Orion worship – part 1 – Christianity

In my previous articles, I stated that Orion worship was of the paramount importance to the ancients, all across the Indo-Aryan world (and that even the name “Orion” is perhaps related to the word “Aryan”) During the past year, I have received numerous requests to publish an article on this subject. I hesitated, because some of the facts are already well known to the general public (for example the alignment of Orion’s belt and Egyptian pyramids). But also because it is impossible to tell this story in one single article.

However, I have found the solution. I will write several connected articles, starting not with the most ancient, but with the most well-known religion – Christianity. In order to understand the following text, you do not need any previous knowledge. You need only a few basic facts that can be easily verified online:

  • Orion was known as Osiris to the Egyptians
  • Ancient Greeks equated Osiris with Dionysus (also known as Bacchus)
  • Hence, Dionysus = Orion

But what does it have to do with Christianity, you might ask. Well, there is already a wide-spread theory amongst astrotheologists, that the tree stars of Orion’s belt are in fact the magi from the Bible – the three wise men that came from the East to announce the birth of the Christ, the personification of the Sun. Personally, I do believe in this theory, but I also believe that there is much more to this. So let us move to the interesting stuff.

The beautiful renaissance painting below was painted in the workshop of Leonardo da Vinci, somewhere between 1510–1515. It used to represent John the Baptist, in a typical renaissance style of this period. Also, it used to have Christian imagery… Well, apart from the hand gesture that shows hermetic maxim “as above so below”. However, some 150 years later, in the 17th century, someone decided to transform John the Baptist into Bacchus. Full story here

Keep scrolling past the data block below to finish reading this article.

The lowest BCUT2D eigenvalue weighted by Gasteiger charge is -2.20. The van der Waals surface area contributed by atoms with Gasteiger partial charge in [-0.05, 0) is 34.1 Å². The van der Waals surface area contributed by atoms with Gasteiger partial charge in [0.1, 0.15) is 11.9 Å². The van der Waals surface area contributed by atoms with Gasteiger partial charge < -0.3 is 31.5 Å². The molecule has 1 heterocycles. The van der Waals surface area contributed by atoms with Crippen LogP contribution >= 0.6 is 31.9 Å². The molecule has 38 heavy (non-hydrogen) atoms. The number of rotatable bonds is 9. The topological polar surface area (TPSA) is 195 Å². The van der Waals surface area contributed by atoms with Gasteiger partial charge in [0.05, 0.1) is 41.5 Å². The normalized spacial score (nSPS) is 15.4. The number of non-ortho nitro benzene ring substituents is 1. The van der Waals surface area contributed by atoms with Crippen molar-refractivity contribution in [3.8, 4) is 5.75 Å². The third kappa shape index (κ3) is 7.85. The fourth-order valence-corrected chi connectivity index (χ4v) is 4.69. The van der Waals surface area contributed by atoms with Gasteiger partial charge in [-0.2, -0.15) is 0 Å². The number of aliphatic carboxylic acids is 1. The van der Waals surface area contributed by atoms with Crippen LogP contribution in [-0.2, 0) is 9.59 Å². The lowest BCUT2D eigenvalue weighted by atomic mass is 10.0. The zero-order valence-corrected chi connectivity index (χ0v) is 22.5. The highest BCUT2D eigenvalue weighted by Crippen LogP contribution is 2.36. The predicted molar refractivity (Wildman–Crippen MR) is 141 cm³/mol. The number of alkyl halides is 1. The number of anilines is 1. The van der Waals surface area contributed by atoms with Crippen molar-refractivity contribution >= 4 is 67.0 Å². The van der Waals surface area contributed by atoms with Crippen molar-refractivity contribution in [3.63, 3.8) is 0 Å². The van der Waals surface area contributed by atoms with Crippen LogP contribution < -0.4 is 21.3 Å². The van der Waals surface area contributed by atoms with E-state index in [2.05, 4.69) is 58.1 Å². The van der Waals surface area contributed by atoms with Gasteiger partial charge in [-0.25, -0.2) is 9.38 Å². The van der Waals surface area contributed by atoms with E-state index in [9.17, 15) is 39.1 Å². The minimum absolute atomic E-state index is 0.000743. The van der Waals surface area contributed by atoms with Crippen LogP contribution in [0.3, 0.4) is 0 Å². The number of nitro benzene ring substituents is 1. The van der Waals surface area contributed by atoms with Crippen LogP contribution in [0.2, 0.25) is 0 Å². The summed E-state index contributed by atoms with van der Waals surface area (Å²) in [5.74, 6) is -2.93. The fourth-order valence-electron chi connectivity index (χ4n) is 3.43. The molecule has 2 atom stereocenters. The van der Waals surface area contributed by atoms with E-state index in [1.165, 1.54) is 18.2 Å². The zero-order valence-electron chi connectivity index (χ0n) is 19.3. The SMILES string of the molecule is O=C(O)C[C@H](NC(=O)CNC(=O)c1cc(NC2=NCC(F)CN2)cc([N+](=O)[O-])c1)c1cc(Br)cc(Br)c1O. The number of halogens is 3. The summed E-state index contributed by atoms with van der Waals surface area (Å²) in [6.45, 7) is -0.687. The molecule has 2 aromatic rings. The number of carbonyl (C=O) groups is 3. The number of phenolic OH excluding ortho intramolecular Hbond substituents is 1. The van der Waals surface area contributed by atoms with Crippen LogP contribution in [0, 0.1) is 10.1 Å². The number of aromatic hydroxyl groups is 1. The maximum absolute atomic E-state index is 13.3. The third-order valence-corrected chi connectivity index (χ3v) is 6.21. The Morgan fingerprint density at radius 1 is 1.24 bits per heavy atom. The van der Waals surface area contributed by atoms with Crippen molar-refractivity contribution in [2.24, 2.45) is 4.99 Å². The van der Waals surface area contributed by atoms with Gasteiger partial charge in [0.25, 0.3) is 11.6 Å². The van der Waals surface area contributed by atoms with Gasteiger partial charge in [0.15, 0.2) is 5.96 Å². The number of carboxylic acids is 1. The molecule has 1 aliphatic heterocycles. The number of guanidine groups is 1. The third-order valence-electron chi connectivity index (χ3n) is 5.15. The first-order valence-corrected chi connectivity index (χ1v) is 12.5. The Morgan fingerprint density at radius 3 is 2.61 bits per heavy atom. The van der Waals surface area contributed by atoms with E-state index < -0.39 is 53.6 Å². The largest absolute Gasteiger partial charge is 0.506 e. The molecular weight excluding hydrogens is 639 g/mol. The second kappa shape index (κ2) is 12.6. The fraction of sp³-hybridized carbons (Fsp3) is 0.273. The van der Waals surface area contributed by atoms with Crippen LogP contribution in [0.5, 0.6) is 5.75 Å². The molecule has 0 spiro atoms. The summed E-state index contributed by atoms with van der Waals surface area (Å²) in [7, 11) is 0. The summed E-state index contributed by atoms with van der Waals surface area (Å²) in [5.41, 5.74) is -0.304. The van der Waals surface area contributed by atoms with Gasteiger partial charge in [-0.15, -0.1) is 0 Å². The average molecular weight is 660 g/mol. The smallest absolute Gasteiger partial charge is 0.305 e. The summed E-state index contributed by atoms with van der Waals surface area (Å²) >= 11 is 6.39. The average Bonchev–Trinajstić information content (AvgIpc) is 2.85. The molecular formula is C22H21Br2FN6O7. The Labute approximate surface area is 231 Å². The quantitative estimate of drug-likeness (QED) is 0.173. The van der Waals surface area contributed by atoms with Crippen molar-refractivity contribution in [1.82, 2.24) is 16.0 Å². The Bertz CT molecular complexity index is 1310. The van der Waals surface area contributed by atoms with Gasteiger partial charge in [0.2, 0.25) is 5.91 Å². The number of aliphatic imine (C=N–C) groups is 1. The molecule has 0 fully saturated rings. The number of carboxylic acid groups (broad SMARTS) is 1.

Bacchus, (Previously John the Baptist) Workshop of Leonardo da Vinci, year 1510–1515, Wikipedia Commons

But even before the painting was altered, this was not the first time during the renaissance that John the Baptist had some attributes of Bacchus / Dionysus. Sometimes it is just a subtle leopard skin around his waist. But even the cave motif is closely related Dionysus worship, as the ancient authors tell us:

“…they came upon a cave of Dionysos; in the cave was an image of the god, and on this occasion wild she-goats had gathered there to escape the storm” … “…they show the cave where Ino nursed him, and call the plain the garden of Dionysos.”

Pausanias, Description of Greece

So what is the deal here, why would John the Baptist be related to Dionysus / Orion? Since the topic is astrotheology, I used a free, open-source software called Stellarium to show you what astronomical picture may lie behind this allegory. Now we just need a date, so why not pick the most important day of the church calendar related to John the Baptist – St. John’s eve – 23rd of June, his birth, and also a day of a Midsummer’s solstice.

Long before Christianity, Midsummer’s solstice was one of the most important pagan holidays. It was known as Yule for the Norse, or Kupalo for the Slavs, but I will not go deeper into this here, as it would divert us from Orion to Sun worship.